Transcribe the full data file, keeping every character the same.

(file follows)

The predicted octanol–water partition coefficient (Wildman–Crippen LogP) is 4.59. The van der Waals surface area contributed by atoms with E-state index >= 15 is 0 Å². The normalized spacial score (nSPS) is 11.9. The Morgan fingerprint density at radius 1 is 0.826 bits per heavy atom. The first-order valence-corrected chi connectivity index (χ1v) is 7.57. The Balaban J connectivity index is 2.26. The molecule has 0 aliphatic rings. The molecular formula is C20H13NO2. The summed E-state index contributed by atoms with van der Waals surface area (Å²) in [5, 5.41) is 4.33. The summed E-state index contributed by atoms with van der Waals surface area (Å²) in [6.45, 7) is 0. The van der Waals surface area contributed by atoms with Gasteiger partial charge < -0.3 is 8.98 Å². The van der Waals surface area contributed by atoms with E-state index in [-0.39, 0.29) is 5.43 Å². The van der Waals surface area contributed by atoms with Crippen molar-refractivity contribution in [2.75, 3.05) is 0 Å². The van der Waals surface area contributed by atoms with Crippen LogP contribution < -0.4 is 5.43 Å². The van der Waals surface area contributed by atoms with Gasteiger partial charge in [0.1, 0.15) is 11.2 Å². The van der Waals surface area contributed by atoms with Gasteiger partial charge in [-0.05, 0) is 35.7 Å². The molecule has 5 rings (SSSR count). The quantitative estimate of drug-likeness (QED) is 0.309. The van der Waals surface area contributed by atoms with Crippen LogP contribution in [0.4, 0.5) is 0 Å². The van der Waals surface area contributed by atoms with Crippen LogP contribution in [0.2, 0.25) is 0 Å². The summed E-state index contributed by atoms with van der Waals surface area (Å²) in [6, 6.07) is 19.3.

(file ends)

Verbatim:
The predicted octanol–water partition coefficient (Wildman–Crippen LogP) is 4.59. The van der Waals surface area contributed by atoms with E-state index >= 15 is 0 Å². The normalized spacial score (nSPS) is 11.9. The Morgan fingerprint density at radius 1 is 0.826 bits per heavy atom. The first-order valence-corrected chi connectivity index (χ1v) is 7.57. The Balaban J connectivity index is 2.26. The molecule has 0 aliphatic rings. The molecular formula is C20H13NO2. The summed E-state index contributed by atoms with van der Waals surface area (Å²) in [5, 5.41) is 4.33. The summed E-state index contributed by atoms with van der Waals surface area (Å²) in [6.45, 7) is 0. The van der Waals surface area contributed by atoms with Gasteiger partial charge < -0.3 is 8.98 Å². The van der Waals surface area contributed by atoms with E-state index in [-0.39, 0.29) is 5.43 Å². The van der Waals surface area contributed by atoms with Crippen molar-refractivity contribution in [2.75, 3.05) is 0 Å². The van der Waals surface area contributed by atoms with Crippen LogP contribution < -0.4 is 5.43 Å². The van der Waals surface area contributed by atoms with Gasteiger partial charge in [0.1, 0.15) is 11.2 Å². The van der Waals surface area contributed by atoms with Gasteiger partial charge in [-0.05, 0) is 35.7 Å². The molecule has 5 rings (SSSR count). The quantitative estimate of drug-likeness (QED) is 0.309. The van der Waals surface area contributed by atoms with Crippen LogP contribution in [0.4, 0.5) is 0 Å². The van der Waals surface area contributed by atoms with Crippen LogP contribution in [0.2, 0.25) is 0 Å². The summed E-state index contributed by atoms with van der Waals surface area (Å²) in [6, 6.07) is 19.3.